Phoenix: We create audio rules, just like you’d create narrative rules within a script. There’s simply more opportunities, but the best approach is always one that serves the story best. We talk a lot about field of view in VR. All headsets are limited. Audio has unlimited field of view. Even if a user in an experience never moves their head, we can have sounds behind them, above them and below. We can use that sound to help guide or inform the user. For example, if somebody is taking a long time in one location because a user is awestruck (a common response to VR in new users), we can cue a sound behind them and motivate them to turn around. Or we can draw their eye to something by triggering a sound. This helps drive the artistic intent of the director in terms of creating a coherent narrative experience for the user.
"When the sound is invisible, that's when it's at its best—when it's simply part of the cohesive experience."
NFS: What should a director know during production to capture the best possible sound?
Phoenix: I'd say it's the same as with other mediums like film or games: bring the sound team in as early as possible, but not any earlier than necessary. While that might be a different point in the schedule for every project, thinking about sound earlier than you probably think you need to will always help. What’s the user’s journey? Where do they start? Where do they end up? How do we want the user to experience that journey? What is the goal? How can sound play into that journey?
I love to see the script, talk to the production sound recordists, meet with the composers—just like you would on a film. That said, talking about what you see and hear even at the script phase can be good. Recently I started working with Fountain, a markdown language developed by screenwriter John August and Stu Maschwitz, and extending it a bit to add in some 'logic' into the script. For example, you can add in, "If the player does this then this happens…" which is a bit more like writing a choose your own adventure. These details in the script phase can help achieve greater clarity of story and narrative and what the experience is supposed to be.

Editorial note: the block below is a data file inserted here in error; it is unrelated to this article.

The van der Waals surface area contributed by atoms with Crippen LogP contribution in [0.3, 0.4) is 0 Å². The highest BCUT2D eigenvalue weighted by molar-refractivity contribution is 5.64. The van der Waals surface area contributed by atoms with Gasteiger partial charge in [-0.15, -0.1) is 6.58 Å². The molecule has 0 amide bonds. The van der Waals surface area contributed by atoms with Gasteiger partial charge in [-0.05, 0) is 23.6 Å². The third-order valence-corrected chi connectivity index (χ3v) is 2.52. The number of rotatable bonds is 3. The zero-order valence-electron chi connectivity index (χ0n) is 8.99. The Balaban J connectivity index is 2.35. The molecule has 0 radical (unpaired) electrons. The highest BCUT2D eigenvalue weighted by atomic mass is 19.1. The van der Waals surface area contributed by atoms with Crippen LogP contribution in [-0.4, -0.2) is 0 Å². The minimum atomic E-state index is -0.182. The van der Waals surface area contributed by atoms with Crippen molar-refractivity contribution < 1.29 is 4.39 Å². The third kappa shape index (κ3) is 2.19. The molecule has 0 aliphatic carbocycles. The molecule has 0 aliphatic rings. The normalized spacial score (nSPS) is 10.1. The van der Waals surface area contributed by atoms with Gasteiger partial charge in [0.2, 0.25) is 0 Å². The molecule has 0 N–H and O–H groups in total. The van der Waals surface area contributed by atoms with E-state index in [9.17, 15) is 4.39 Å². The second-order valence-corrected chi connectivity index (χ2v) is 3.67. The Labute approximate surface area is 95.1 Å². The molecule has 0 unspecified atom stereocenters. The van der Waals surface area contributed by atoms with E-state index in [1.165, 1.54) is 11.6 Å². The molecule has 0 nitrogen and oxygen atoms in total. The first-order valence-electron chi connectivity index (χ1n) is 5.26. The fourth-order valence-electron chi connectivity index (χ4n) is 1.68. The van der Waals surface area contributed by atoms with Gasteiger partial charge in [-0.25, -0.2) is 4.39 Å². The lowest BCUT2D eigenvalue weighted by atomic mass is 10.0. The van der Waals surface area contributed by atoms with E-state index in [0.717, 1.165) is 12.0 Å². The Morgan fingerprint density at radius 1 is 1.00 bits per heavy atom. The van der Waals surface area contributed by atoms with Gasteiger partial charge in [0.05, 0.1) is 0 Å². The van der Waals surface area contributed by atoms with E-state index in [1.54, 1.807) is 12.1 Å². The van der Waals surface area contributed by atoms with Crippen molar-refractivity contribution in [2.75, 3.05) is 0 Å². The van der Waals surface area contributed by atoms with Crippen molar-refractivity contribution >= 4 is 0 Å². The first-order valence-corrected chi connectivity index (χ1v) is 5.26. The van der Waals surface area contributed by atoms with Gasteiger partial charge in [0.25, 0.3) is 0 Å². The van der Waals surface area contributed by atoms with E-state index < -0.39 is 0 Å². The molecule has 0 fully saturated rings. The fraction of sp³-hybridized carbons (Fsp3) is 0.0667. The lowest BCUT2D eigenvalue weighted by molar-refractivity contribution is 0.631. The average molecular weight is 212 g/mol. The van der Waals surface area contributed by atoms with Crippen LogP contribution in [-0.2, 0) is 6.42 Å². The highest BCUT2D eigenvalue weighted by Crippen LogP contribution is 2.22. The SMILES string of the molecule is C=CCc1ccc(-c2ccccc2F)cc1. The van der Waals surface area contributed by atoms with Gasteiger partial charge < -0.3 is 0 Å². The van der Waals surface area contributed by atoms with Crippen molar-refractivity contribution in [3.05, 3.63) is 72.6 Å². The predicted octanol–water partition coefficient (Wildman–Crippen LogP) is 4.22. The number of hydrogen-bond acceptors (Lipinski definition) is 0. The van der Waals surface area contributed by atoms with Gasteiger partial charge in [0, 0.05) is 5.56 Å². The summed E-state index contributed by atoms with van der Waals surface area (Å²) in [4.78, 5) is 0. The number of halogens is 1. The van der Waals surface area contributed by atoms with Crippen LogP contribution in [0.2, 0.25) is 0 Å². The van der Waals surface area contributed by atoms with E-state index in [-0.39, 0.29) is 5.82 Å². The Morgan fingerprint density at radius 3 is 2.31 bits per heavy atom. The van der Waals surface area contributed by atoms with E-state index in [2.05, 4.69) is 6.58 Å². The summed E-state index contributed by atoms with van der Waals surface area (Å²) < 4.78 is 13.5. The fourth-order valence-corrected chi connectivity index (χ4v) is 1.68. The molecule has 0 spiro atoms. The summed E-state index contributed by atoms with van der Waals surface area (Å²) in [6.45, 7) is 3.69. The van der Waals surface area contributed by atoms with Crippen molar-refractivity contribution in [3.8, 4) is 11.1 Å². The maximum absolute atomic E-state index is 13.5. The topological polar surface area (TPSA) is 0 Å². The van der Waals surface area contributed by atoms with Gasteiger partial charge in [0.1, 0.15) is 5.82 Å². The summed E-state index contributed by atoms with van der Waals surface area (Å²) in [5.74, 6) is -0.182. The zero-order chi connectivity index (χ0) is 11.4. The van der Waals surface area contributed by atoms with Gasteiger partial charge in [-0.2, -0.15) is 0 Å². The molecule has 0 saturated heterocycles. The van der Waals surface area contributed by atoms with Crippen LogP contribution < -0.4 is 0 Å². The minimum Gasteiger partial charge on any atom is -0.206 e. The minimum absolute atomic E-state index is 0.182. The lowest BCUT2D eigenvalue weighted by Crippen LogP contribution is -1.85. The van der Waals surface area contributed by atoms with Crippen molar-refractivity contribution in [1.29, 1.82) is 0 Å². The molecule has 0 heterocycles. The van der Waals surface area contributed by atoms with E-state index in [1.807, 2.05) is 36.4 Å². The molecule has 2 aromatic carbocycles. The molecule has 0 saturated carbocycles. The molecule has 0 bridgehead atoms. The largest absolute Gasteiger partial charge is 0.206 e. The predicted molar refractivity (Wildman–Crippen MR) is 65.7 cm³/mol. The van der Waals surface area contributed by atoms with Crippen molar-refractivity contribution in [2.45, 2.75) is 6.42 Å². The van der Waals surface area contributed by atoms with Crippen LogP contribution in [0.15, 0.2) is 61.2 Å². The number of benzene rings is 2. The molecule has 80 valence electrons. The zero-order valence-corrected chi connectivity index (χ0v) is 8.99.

NFS: When do you know you’ve done your job?
Phoenix: VR is an exciting new way to tell stories. It’s looking at the history of cinema and games and then seeing how we can tell new stories in this exciting new way. But just like film or any other form of entertainment, when you don’t notice it, when you don’t think about, when you’re just deep in the virtual environment, and when the sound is invisible, that’s when it’s at its best—when it’s simply part of the cohesive experience.
NFS: What’s the future of interactive entertainment?
Phoenix: The future of interactive entertainment is procedural; entire worlds generated and modified in real-time using elements and rules that we, the storytellers define. I hear a lot of concern about not being able to control everything someone sees, hears, or does in VR and that we lose artistic control and even risk losing control over the story itself. But great stories are all about change. Our view of the world changes. It's like going back to your childhood home and thinking that the sink looks a lot lower than you remember—our perspective changes.
In the real world, sounds are changed first by the environment they travel through to reach our ears, but more importantly, by our perspective to that sound. As we tell more and more stories in this new medium and as the technology improves, we will develop a language that uses procedurally generated content more and more to build interactive narrative structures around those changes. We will discover that we actually have more ways to engage audiences—more than we've ever had. And if you're up to the challenge, there's artistic freedom in that, I believe.